“Mother,” she says, “sober people don’t splash blood around the house or barely miss hemorrhaging to death because they’re too drunk to call an ambulance.”
“You know,” the mother responds with the head tilt of a predator, “I worry about you sometimes, too, honey, how crazy you get.”
Holly Simms, in “Don’t Tell,” tells about a mother who says she can’t take it anymore, and is taken to a state hospital. When she comes home, her daughter hides her liquor bottles, but reveals the hiding place, with a feeling of lost childhood, when her father says, “Holly, tell her where they are.”
In her poem, “Burdett Barn,” Martha Adams recounts a family trip to Kansas relatives, and recalls swinging from a rope swing, the intimacy of egg-collecting, and flopping down in hay by the horse stalls.
Then a boy cousin, “talking softly as if I’m grown, like him/ says he has something for me. He/ reaches down, takes my hand/ guides it to a bristled place between his legs.”
By design, it seems, the rest of the book takes a different turn. There’s Sandra Dillingham’s two-page, one-sentence poem about old ladies gossiping; Nancy Sales Cash’s rendition of a mother and daughter sparring over what to make for Thanksgiving dinner; Blanch Ledford’s genial account of a father competing with his potato-growing brother by planting by the signs.
The opening and closing pieces in the anthology are poems about protective and nurturing mothers, so there really is a form. Movement toward the light is discernible, but not simply progressive.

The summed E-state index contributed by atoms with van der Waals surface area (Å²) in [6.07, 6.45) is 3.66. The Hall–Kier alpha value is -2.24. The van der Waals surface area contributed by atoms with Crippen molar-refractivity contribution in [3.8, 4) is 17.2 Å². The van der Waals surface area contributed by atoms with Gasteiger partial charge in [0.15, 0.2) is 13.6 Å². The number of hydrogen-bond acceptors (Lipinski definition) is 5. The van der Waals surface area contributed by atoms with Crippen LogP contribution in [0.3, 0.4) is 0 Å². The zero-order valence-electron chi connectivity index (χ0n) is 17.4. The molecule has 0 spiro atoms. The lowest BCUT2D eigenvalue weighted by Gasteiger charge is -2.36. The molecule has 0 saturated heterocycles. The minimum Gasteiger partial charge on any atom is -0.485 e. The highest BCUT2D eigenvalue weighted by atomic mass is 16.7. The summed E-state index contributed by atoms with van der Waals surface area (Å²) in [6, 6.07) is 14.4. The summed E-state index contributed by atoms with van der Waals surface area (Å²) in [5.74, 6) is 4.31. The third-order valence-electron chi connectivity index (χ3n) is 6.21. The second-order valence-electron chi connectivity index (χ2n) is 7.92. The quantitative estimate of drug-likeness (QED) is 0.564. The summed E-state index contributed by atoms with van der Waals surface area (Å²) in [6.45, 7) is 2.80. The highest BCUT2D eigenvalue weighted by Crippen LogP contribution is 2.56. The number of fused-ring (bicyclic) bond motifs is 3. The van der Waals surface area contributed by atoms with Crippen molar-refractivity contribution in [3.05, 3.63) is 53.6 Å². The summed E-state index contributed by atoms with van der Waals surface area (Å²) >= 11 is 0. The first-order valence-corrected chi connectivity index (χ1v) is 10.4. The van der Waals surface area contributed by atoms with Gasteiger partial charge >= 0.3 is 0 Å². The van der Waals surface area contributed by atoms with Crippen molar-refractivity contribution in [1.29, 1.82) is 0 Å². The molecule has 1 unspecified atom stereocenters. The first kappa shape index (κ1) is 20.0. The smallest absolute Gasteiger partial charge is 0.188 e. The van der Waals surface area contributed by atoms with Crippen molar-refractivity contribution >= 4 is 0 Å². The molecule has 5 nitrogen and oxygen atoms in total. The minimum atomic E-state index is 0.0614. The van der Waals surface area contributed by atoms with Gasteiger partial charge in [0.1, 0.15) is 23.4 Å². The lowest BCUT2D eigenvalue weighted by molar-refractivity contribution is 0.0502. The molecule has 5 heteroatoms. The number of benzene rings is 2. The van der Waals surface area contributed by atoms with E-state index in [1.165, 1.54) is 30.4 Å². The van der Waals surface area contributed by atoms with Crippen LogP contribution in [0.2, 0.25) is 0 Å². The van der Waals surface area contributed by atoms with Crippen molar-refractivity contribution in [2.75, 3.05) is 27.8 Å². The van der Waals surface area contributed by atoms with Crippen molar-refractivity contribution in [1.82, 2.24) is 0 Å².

A kind of light
Martha O’Quinn’s story, “A Common Thread,” tells about two poor families, one black, one white, who survive a rock-throwing incident by stitching up a gash and returning to a carefree existence.
Julia Nunnally Duncan, in “Charlie’s Knife,” writes about continuing to cherish a handsome, self-exiled, war vet uncle even after learning about his adulterous and violent behavior.
In Gwendie Camp’s story, “An Instant Family,” a girl confronts a man who has taken up residence in the house of her grandfather, which her jailed father now owns.
The man says that he was told he could stay there by his daddy, Reginald Whitehouse, whom everyone calls Sonny.
“Oh, law,” the girl says. “Sonny don’t have any kids.”
“He has me,” the man says, “He just didn’t know it till recently.”
The entries in “It’s All Relative” range from one to five pages in length, which works well with tales of the bizarre or with poetic revelations.
Yet, many of the realistic short fiction works manage to wrap up gratifyingly, too.
Celia Miles’ story, “The Forks of Envy,” begins with a nice narrative trick. The narrator philosophizes about how beauty and brains relate to freedom and success, and notes how she was ordained with middling attributes.
“But it’s not me this story is about,” she says. “This is Bryonette’s story.”
Bryonette is the canary among the Haslip family wrens. One day, she learns that a clerk had misspelled her name on her birth certificate. Her mother had named her Byronette—Byr not Bry—and, in a curtain-raising moment, recites a Lord Byron poem.
A few days later, the narrator sees her sister smoothing her fingernails and blurts, “Does my Lord need anything from the kitchen?” Bryonette’s face reveals hurt, and then coldness.
“That implacable coldness could then and always chill my very soul. I retreated, defeated without a word from her.”
Perfect. That ending contains both the love and conflict that bind family members.
Celia Miles and Nancy Dillingham present “It’s All Relative”; and Dillingham presents “1950,” at Mountain Made, Grove Arcade, 1 Page Ave #123, Asheville, 11 a.m. to 3 p.m., Nov. 14 (350-0307).
Miles and Dillingham read from their books at Grateful Steps, 159 S Lexington Ave, Asheville, 6 p.m., Nov. 17 (277-0998); and sign books at Murphy’s Curiosity Shop Bookstore, Nov. 28 (835-7433).